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Booker T. & the MG's Biography


Home > Music > B > Booker T. & the MG's > Biography


Birth Place: Memphis, Tennessee, U.S.
Years Active: 1962-1977, 1994-present
Genres: R&B, Instrumental Rock, Electric Blues


Booker T. & The MG’s is an instrumental R&B/funk band that was influential in shaping the sound of Southern soul and Memphis soul. Original members of the group were Booker T. Jones (organ, piano), Steve Cropper (guitar), Lewie Steinberg (bass), and Al Jackson, Jr. (drums). The band was formed as the house band of Stax Records, providing backing music for a variety of singers such as Wilson Pickett and Otis Redding.

In summer 1962, 17-year-old keyboardist Booker T. Jones, 20-year-old guitarist Steve Cropper, bass player Lewie Steinberg and Al Jackson Jr., a drummer making his debut with the company, were in the Memphis studio to back up former Sun Records star Billy Lee Riley. During downtime, the four started playing around with a bluesy little organ ditty reminiscent of Ray Charles. Jim Stewart, the president of Stax Records, liked what he heard and hit the “record” button. Cropper remembered a riff that Jones had come up with weeks earlier and before long, they had a second song.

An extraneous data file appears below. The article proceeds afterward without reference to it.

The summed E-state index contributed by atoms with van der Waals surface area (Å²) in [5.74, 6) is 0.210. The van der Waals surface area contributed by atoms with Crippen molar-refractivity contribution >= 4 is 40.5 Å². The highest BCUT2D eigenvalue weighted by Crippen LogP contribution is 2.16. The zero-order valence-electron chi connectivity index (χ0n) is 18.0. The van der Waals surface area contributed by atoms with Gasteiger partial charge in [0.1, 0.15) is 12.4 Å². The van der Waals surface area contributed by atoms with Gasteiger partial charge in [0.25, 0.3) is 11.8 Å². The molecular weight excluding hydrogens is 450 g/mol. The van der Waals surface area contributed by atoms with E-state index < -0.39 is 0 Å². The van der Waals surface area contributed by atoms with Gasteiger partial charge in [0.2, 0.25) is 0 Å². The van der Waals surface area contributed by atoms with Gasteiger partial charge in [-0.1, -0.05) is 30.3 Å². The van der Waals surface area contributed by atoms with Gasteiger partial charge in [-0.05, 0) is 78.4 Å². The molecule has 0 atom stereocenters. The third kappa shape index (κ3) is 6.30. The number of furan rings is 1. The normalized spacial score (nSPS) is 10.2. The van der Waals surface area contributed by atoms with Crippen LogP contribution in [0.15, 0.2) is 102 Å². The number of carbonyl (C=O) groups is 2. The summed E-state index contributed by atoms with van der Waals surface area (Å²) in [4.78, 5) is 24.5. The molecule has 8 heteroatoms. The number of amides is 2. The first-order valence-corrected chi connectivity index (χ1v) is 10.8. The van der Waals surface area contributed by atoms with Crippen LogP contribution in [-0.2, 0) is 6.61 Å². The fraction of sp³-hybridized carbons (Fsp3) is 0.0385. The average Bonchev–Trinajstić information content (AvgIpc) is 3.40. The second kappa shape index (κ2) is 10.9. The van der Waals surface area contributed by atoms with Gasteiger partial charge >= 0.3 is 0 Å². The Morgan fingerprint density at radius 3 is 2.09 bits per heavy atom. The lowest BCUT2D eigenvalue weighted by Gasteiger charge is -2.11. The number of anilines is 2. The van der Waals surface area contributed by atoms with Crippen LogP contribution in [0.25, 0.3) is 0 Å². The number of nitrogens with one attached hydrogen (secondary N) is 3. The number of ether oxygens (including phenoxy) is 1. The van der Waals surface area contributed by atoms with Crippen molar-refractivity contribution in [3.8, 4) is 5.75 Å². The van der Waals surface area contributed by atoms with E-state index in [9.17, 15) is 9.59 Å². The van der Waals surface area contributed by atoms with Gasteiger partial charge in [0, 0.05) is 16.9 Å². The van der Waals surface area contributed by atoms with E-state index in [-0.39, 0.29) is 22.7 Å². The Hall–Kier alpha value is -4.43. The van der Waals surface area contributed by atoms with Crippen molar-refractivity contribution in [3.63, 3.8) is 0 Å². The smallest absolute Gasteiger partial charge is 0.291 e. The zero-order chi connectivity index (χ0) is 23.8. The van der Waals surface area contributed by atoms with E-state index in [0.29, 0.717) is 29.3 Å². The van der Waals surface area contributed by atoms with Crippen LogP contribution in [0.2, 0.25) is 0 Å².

Stax released Booker T. & The MG’s' “Green Onions” backed with “Behave Yourself.” The single went to #1 on the Billboard R&B chart and #3 on the Pop chart. It sold over one million copies, and was awarded a gold disc. Later in 1962, the band released an all-instrumental debut album entitled, ”Green Onions.” Aside from the title track, a sequel (“Mo' Onions”) and “Behave Yourself, the album consisted of instrumental covers of popular hits.

Instrumental singles and albums would continue to be issued by Booker T. & The MG’s throughout the 1960s. However, although a successful recording combo in their own right, the bulk of the work done by the musicians in the band during this era was as the core of the de facto house band at Stax Records. Members of Booker T. & The MG’s (often, but not always, performing as a unit) performed as the studio backing band for Otis Redding, Sam & Dave, Albert King, Johnnie Taylor, Eddie Floyd, The Staple Singers, Wilson Pickett, Delaney & Bonnie and many others in the 1960s.